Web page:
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A question of risk, pt. 1

When you take out a second mortgage on your home, your creditor performs some calculations. They assess the value of your home, your income, your other debts and the overall real estate market within your area. They do this to determine their exposure to the risk of your defaulting on the loan, and as important, your risk of defaulting on your first mortgage.

They also need to determine the stability of the real estate market in your area, say Nashville or one of the surrounding communities. If you live where home values are rising, that climate improves their chances of receiving sufficient funds to satisfy their lien should you become unable to pay back your loan. It lowers their risk of loss on the deal.

As we all know, in the last decade, many homeowners had a very different experience in the real estate market. They may have purchased a home, and because of the rapid increases in home values, they may have taken out a second mortgage, perhaps to make cover the down payment.

This may have seemed like a reasonable action, in light of the escalating home prices, and expectation that that escalation would create equity. Then the bubble burst, and home prices collapsed across the country and in Tennessee.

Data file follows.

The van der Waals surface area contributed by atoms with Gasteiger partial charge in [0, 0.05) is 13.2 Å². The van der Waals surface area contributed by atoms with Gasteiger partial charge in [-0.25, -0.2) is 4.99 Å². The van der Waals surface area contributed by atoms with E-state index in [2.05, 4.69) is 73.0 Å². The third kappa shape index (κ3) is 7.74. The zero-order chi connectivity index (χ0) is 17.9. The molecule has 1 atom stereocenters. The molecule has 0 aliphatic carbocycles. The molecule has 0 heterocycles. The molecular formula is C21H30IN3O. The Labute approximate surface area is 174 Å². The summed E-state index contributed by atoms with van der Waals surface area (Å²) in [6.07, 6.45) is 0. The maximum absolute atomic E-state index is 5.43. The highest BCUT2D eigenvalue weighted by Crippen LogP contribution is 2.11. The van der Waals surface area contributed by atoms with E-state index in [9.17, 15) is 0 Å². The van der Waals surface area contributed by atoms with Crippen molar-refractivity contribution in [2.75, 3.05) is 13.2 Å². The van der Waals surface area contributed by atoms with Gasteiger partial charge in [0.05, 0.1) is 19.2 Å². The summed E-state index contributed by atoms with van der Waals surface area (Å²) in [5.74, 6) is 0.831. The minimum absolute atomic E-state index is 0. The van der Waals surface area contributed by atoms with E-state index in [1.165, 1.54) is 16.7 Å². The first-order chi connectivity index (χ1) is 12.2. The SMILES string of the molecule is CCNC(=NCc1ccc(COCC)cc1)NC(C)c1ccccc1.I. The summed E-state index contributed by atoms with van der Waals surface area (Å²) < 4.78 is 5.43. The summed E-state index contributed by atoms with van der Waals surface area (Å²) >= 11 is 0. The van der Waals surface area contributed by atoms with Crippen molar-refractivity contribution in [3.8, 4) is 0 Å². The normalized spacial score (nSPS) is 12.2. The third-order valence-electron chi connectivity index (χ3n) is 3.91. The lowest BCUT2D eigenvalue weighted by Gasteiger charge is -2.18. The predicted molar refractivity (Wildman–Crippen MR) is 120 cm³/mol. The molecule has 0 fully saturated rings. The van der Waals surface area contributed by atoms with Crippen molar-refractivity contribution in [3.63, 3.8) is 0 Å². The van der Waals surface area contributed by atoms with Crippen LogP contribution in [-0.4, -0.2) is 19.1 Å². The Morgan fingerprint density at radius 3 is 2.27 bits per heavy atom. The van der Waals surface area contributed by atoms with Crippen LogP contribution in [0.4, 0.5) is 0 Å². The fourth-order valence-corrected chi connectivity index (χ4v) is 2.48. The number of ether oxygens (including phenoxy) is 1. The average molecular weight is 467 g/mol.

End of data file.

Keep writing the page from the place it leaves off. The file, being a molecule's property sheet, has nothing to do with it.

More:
The second mortgage then went from being secured by the value of the home to being unsecured, as the home's value fell far below the outstanding balance of the first mortgage.

A case before the U.S. Supreme Court will determine a Chapter 7 bankruptcy can strip off that second mortgage and treat is as an unsecured claim, like credit card debt or if as the creditors argue, the lien can survive the bankruptcy.

Next time we will look at why the Court should allow the lien to be stripped.

Newrepublic.com, "Why the Supreme Court Might Actually Rule Against the Corporate Interest," David Dayen, March 23, 2015

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